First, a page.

“This is not going to be an easy decision, but we need to look at both sides of the story,” Meadville Area Water Authority Chairman Tim Groves said following the May 2013 meeting that featured both supporters and opponents of fluoride making their cases to the board.
More than three years later, both sides of the debate are still waiting to have their stories heard.
When they eventually do have a chance, the arguments they present will likely resemble the ones they presented in 2013. In the 70 years since community water fluoridation began in Grand Rapids, Michigan, the facts of the debate have remained largely the same.
What has changed is that while Grand Rapids was alone in 1945; today, fluoridation of water has been declared one of the “Ten Great Public Health Achievements in the 20th Century” by the Centers for Disease Control. As of 2012, about three of every four people using public water were drinking water with fluoride levels high enough to prevent tooth decay, according to the CDC.
The debate over whether to put fluoride in Meadville’s water has to some extent already been decided by forces greater than any municipal authority. As MAWA board member and dentist Dennis Finton pointed out at the July meeting, the water that MAWA supplies contains a low level of naturally occurring fluoride. For the prevention of tooth decay, the CDC recommends fluoride levels of 0.7 parts per million. Meadville’s water already contains 0.2 parts per million on average, according to MAWA’s 2015 Annual Water Quality Report, which is available on the MAWA website.
At the same time, however, despite widespread agreement in the medical community and the natural occurrence of fluoride in water sources, fluoridation has been controversial in some circles since it started. Fluoridating public water, some have argued, makes it difficult for those who oppose fluoridation to “opt out.”
On the pro-fluoridation side of the debate in Meadville, the Community Initiative for Improved Dental Health, including representatives of the dental community, pediatric physicians, Meadville Medical Center, Allegheny College and Crawford Central School District, was led by Dr. Denise Johnson, chief medical officer at Meadville Medical Center.
Johnson led a presentation touting the benefits of fluoridation, covering some of the highlights in the 111-page report the CIIDH submitted to the board.
Following the presentation, four community members expressed a wide range of concerns in opposition to fluoridation. Since then, the anti-fluoride movement in Meadville has coalesced around Clean Water Meadville, an organization led by local chiropractor Chris Knapp.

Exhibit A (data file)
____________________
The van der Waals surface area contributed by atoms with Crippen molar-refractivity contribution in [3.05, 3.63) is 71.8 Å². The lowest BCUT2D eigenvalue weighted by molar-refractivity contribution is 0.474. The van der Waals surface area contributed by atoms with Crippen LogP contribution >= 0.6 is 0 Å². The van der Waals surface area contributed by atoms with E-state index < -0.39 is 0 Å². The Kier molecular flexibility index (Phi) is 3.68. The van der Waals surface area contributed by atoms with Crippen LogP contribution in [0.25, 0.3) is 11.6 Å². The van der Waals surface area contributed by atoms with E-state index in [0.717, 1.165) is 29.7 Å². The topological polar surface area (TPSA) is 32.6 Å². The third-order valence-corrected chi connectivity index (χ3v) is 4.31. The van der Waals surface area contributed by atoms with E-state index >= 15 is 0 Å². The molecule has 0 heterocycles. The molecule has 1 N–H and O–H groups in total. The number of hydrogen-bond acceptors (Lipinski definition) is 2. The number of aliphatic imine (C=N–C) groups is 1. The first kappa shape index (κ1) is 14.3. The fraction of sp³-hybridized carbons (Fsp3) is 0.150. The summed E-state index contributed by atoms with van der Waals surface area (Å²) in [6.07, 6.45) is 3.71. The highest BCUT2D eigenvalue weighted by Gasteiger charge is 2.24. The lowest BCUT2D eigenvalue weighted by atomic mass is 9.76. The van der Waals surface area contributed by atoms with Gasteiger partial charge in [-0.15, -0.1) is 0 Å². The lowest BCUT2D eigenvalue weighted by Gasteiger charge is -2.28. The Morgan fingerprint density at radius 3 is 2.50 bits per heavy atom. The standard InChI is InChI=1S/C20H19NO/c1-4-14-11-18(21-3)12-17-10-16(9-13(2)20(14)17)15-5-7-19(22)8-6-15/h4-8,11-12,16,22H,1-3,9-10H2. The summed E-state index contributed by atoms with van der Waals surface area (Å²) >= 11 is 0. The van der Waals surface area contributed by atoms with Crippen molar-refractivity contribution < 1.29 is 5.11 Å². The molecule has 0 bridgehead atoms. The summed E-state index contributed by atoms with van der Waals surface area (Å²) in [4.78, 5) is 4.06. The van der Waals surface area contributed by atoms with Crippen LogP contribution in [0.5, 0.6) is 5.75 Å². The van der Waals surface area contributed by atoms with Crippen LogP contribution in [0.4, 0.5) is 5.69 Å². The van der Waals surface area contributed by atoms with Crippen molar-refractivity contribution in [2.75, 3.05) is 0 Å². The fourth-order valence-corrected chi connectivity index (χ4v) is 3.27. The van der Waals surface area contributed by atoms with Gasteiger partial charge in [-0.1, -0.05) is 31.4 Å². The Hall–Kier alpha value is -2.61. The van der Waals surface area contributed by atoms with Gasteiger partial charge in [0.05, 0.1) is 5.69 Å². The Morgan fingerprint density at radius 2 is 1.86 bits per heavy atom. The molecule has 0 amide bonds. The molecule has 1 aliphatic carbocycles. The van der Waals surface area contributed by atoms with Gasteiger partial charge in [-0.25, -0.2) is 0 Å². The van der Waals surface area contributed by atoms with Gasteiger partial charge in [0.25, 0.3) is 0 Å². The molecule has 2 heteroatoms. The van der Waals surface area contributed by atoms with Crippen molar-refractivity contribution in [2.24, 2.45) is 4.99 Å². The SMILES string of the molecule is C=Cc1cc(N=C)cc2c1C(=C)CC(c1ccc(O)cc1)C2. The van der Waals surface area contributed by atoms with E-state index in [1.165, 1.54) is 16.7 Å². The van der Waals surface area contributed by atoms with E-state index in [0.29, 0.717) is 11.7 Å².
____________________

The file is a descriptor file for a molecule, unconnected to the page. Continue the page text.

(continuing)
Following the discussion at that MAWA meeting three years ago, Ted Watts, the authority’s attorney, suggested that a monthly meeting was not an appropriate forum for such a debate. The authority should set a specific time for such discussion to take place, along with rules regarding the format of the discussion, Watts said.
A month later, MAWA postponed any public debate on the fluoride issue until completing its two major projects, replacing the clearwell and the Highland Reservoir.
More than three years later, MAWA still has not held the expected public discussion of fluoridation, nor has any framework for such a discussion been announced. The Highland Avenue water tanks were put into service during the summer of 2015 and the clearwell project was completed shortly after that, according to Yvonne Shaffer, MAWA business manager.
While no final format has been announced, MAWA has discussed possibilities for the fluoride debate. Discussions about format and logistics have taken place in the monthly operations committee meetings. At the October operations committee meeting, members met with Paul Vojtek of Erie Water Works, who explained how EWW had handled similar discussions.
MAWA operations committee meetings are not open to the public.
Knapp recently voiced concerns about transparency at MAWA in a letter to City Council in October. He then appeared before council to ask for its assistance and influence in ensuring a fair decision-making process. Knapp said his request to address the MAWA board had been denied because fluoride was not on the agenda of its public meetings. Public comment at MAWA meetings is restricted to topics that are on the agenda.
In July, then-MAWA Project Manager Joe Bateman said he was working on recommendations for the board regarding the fluoride debate.
“I’m cognizant of the fact that we want to give everyone the opportunity to speak,” he said at the time. “We’re just trying to figure out how to do that.”
Bateman has since been replaced as project manager at MAWA by Heath Loven in September. Loven is the fifth person to serve as MAWA’s project manager since 2015.
At MAWA’s most recent board meeting on Nov. 16, the topic of fluoride was not addressed. Afterward, Groves said there was “not much to report” on the subject. Discussions about how to hold the fluoride discussions are underway, and various options are being considered, according to Groves.